A Trump-appointed Washington D.C. district judge has sided with the archdiocese of our nation’s capital by ruling that Mayor Muriel Bower’s pandemic restrictions on houses of worship were discriminatory and unconstitutional.
Judge Trevor McFadden, who has sat on the U.S. District Court for the District of Columbia since 2017, put an end to Bowser’s 250-person limit and 25 percent capacity restriction on worship services which he determined to be disproportionate to restrictions on retail establishments as well as an outlier nationally.
The Roman Catholic Archdiocese of Washington D.C. had filed a complaint against Mayor Bowser for her COVID-19 restrictions placed on houses of worship, particularly as compared to other “essential” establishments, CBN reports.
In his 40-page opinion, McFadden determined that the mayor’s limits on churches “carved out a class of ‘Essential Businesses,’ which were ‘strongly encouraged to remain open’ with no capacity limitations.”
Meanwhile, “‘Essential Businesses’ were defined to include many entities, from hospitals and grocery stores to dry cleaners, liquor stores, and medical marijuana dispensaries. Religious services were excluded.”
“In practical terms, this means that the Archdiocese’s churches must stop admitting parishioners once they become a quarter full, but Whole Foods or Target can take in as many customers as they wish while complying with social-distancing requirements,” he also wrote.
“The District’s approach to regulating houses of worship reflects a lack of adequate consideration for constitutional rights. The District would no doubt acknowledge that there is risk attendant in many activities it has classified as ‘essential,’ such as picking up a bottle of wine or takeout from a local restaurant. But the District has permitted essential businesses to stay open (often with less-onerous restrictions) because the public’s need for those things apparently outweighs the risk. On the other hand, the District’s restrictions have not recognized religious exercise as essential in the same way,” the opinion stated.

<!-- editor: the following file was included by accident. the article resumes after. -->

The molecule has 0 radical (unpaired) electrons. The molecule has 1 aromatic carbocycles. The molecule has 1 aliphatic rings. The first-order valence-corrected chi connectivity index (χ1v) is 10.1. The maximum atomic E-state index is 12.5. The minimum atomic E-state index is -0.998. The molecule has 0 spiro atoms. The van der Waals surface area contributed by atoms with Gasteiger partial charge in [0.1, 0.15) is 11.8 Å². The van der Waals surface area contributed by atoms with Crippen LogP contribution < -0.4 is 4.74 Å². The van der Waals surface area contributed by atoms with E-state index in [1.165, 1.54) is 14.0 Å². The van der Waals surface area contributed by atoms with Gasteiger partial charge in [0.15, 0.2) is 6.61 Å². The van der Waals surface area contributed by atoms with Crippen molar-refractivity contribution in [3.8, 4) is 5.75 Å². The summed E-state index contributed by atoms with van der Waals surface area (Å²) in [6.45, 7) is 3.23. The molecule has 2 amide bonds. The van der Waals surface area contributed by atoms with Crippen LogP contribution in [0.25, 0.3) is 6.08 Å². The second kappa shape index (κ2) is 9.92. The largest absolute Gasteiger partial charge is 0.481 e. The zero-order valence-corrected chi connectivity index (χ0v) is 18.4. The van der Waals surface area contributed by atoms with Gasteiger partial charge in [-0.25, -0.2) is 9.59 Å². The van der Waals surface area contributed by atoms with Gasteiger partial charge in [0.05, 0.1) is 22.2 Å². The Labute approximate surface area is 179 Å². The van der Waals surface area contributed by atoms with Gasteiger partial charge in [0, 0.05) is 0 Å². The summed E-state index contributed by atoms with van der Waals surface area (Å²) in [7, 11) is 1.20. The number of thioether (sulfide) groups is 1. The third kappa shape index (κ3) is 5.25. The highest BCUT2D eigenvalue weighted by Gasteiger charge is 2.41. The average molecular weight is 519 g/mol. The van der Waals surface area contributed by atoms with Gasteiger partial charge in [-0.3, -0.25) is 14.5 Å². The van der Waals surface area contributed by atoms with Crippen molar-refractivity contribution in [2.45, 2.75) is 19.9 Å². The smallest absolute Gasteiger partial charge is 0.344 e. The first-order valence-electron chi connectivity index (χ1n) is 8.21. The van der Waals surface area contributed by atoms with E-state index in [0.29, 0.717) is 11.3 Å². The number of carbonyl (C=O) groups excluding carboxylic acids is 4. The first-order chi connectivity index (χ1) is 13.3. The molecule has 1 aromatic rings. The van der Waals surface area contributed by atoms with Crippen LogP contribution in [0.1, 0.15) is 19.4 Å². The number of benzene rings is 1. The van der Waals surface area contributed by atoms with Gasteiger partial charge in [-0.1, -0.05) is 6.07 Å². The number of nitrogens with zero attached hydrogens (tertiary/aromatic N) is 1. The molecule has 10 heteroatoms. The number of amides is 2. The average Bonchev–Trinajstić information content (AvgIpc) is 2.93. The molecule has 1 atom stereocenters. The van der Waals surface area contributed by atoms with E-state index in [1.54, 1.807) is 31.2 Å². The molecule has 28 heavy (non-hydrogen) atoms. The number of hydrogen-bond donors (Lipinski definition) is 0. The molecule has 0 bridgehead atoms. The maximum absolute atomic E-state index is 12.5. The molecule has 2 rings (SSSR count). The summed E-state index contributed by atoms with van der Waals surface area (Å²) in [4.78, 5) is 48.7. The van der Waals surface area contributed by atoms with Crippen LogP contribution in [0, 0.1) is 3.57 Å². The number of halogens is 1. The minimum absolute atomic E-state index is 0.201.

Judge McFadden ended with a firm emphasis on the right of the faithful to worship in the United States, writing.
“In the end, part of the free exercise of religion that the First Amendment protects is a church’s ability to exercise it in the manner it sincerely believes its religion compels,” he stated.
LifeSite News notes that Judge McFadden also sided with Capitol Hill Baptist Church last year when it challenged the mayor’s violation of the Religious Freedom Restoration Act, pointing in his decision to Bowser’s in-person appearance at a Black Lives Matter event in June.
The judge had written that Bowser’s restrictions ignored “the Church’s sincerely held (and undisputed) belief about the theological importance of gathering in person as a full congregation.”
Pointing to the Christian’s moral imperative to gather together, in person, he added that “It is for the church, not the District or this court, to define for itself the meaning of ‘not forsaking the assembling of ourselves together.’ Hebrews 10:25.”
This is exactly the kind of ruling we like to hear from the magistrates of our country—rulings that recognize the sacred and biblical prerogative for the people of God to assemble, worship, and live out their faith as ought to be recognized by governing authorities.
Mat Staver of the Liberty Counsel applauded the decision and the judge’s commitment to upholding our most sacred constitutional rights.
“Judge Trevor McFadden clearly acknowledges that the First Amendment does not disappear because of Coronavirus. Mayor Muriel Bowser has clearly discriminated against every church in D.C. while participating in a mass gathering of protestors with no limitations. This unequal treatment of churches is unconstitutional. We will continue the fight until religious freedom is totally restored,” he vowed.
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